These recordscover a period when the Forest underwent huge changes reflecting developments in society and technology. The first records date from the Napoleonic war when the supply of naval timber was critical for the survival of the nation. Once ships came to be built of iron this role was eclipsed and the Forest came to be valued more for its picturesque qualities. In the First World War the supply of Forest timber rapidly gained importance for its use in physically supporting the trenches and the light railways that brought supplies to the Western Front.
Under the Ecademy project, within the Our Past, Our Future Landcape Partnership scheme, supported by the National Lottery Heritage Fund, these records have been digitised.
The Christopher Tower Reference Library at the New Forest Heritage Centre has been preparing these records for publication on the web, and the first tranche, covering the period from 1813 to 1920, is now available on the New Forest Knowledge site. As well as showing how land use changed and developed over the century, these records cast light on the lives of the individuals and families who lived, worked and took their leisure in the forests, providing a rich resource for the family or social historian.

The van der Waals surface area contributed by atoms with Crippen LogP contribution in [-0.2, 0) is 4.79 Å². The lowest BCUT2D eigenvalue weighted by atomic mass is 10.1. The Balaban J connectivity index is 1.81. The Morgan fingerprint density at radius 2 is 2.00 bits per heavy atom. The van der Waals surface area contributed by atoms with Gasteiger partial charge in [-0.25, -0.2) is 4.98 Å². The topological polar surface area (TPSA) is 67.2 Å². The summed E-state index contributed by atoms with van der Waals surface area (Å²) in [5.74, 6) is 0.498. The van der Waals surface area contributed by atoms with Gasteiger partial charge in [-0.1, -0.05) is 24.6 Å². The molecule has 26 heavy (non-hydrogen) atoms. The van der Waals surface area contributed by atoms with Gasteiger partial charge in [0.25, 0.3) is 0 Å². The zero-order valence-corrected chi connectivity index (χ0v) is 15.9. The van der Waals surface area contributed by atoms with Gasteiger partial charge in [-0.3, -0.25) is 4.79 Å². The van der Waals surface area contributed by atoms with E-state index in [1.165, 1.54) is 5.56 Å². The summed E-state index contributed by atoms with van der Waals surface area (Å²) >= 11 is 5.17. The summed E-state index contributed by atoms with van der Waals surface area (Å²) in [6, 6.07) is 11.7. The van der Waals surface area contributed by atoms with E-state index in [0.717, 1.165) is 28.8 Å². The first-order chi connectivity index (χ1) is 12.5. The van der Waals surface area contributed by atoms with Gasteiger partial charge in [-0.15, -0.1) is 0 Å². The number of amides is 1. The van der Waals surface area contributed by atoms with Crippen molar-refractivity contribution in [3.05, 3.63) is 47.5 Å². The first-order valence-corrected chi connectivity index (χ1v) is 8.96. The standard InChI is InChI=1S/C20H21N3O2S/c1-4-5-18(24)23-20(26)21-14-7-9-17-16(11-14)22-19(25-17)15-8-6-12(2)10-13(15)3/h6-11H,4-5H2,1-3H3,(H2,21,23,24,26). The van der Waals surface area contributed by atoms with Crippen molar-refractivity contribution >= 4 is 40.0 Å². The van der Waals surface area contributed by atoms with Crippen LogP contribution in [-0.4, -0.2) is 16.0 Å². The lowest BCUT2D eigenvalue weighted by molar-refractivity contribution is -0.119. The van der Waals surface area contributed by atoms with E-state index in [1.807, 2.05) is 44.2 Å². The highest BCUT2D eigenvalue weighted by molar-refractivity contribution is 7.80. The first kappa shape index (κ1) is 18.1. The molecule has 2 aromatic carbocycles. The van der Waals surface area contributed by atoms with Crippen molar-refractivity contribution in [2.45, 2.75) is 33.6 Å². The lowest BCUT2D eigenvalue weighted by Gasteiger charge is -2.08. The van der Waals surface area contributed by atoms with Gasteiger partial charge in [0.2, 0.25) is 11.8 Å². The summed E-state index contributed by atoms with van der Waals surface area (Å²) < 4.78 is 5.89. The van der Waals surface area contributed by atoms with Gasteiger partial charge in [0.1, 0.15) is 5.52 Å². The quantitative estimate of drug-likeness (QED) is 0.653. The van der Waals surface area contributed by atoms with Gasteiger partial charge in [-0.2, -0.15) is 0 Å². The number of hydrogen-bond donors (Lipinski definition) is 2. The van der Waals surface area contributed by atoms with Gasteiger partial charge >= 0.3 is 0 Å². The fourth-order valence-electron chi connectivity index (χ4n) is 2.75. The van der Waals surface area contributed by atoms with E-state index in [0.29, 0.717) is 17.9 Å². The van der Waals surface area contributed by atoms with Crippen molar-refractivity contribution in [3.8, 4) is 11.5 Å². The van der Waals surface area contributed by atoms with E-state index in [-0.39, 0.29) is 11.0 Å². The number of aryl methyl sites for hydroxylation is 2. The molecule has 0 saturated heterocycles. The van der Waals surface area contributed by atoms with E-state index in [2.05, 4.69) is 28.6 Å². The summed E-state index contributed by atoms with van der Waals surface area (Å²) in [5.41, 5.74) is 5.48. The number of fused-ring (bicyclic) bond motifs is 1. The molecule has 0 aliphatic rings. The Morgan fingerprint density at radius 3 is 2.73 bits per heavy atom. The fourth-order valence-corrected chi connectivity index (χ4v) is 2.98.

Altogether the leases comprise more than 40,000 pages of largely legalistic prose, containing often lengthy, repetitive sentences. Like the Shipping Forecast, their rhythm and cadence provide a sort of poetry. Often the documents are supported by hand sketched plans of the area in question. Only the most recent books are typed: the majority from this period are beautifully handwritten. None, however, can be searched digitally. Fortunately each book was comprehensively indexed at the time of its creation. Furthermore many of the later transactions have been inscribed in four Atlases covering the New Forest, so that a visual scan can often identify where a transaction has taken place.
Stop Press! Casual study has revealed the fact that not only are transactions about property recorded, but also employment contracts… See Lease Book 11, page 339, which records the extension of Lawrence Cumberbatch’s role as Deputy Surveyor of the New Forest to that of Deputy Surveyor of a string of other forests in the County of Southampton.
Please click on the links below to view some supplementary materials or click on the button to download them.
Need some help getting to grips with the New Forest Knowledge website?
This website searches multiple online archives as well as the material held at the New Forest Heritage Centre. It also has hundreds of contributions uploaded by groups, New Forest projects and much much more.
Here are some short films to help you get around this online interactive archive. We will produce more in the future and add them here.
Making the most out of the Map. Map navigation and map layers:
Navigating the contributions. Digital resources via the NFK website.
If you’re having trouble using the site do have a read of our Guide Articles, but if you can’t find the answer then do add a comment below and we will try to help.